In this stitch, each loop in the sequence will look like the ‘red ribbon’. To acheive this, we always put in the needle on the left of the previous stitch point. This slight ‘dislocation’ of the needle towards the left twists the base of each loop. Follow the procedures for clarity.

For ease of lessons, I have used a straight stitch line. Knowledge of the chain stitch will be an advantage. It will help you to note how this differs from the basic chain stitch procedure, and thereby helping you to understand the logic of the stitch easily.

twisted_chain_stitch_1   twisted_chain_stitch_2
Fig 1: Bring the needle out through A, which lies on the stitch line. Now, put the needle in through B, which lies towards the left of A and bring it out from C. C, agian, lies on the stitch line.    Fig 2: Now loop the thread around the needle as we would in a normal chain stitch.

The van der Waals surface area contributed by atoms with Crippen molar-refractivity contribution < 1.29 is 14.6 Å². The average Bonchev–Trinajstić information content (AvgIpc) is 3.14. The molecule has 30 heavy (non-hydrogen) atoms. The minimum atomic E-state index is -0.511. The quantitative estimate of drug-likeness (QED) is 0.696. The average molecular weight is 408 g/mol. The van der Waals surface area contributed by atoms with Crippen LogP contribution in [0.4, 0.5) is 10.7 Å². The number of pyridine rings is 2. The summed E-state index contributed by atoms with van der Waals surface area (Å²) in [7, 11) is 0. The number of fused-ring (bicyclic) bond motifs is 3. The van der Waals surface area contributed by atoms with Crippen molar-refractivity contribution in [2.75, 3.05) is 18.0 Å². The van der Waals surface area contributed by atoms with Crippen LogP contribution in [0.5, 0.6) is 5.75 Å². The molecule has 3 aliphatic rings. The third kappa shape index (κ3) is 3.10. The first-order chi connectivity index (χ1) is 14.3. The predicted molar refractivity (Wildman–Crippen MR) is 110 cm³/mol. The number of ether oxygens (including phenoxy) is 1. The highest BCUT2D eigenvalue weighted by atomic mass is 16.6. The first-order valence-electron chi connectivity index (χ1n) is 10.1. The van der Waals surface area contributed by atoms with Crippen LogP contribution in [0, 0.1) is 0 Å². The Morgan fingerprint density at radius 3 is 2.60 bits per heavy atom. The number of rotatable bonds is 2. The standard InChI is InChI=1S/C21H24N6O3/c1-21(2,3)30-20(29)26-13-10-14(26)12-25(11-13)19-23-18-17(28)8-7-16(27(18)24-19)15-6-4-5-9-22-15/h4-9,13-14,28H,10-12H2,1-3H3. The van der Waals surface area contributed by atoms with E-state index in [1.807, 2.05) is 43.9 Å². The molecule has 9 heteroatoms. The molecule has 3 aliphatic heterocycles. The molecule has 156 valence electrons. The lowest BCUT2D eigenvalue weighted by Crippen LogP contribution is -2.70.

twisted_chain_stitch_3        twisted_chain_stitch_4
Fig 3: When the needle is pulled out, we get a twisted loop as shown.   Fig 4: For the next loop, instead of putting in the needle in C as we would normally in a chain stitch, we would put it in through a point D. D lies horizontally left of C. Continue this pattern of stitching.

twisted_chain_stitch_5   Fig 5: A finished line of twisted chain would look like this. Remember that only alternate alphabets would lie on the stitch line. For every new loop, the beginning point would be on the immediate left of the previous loop.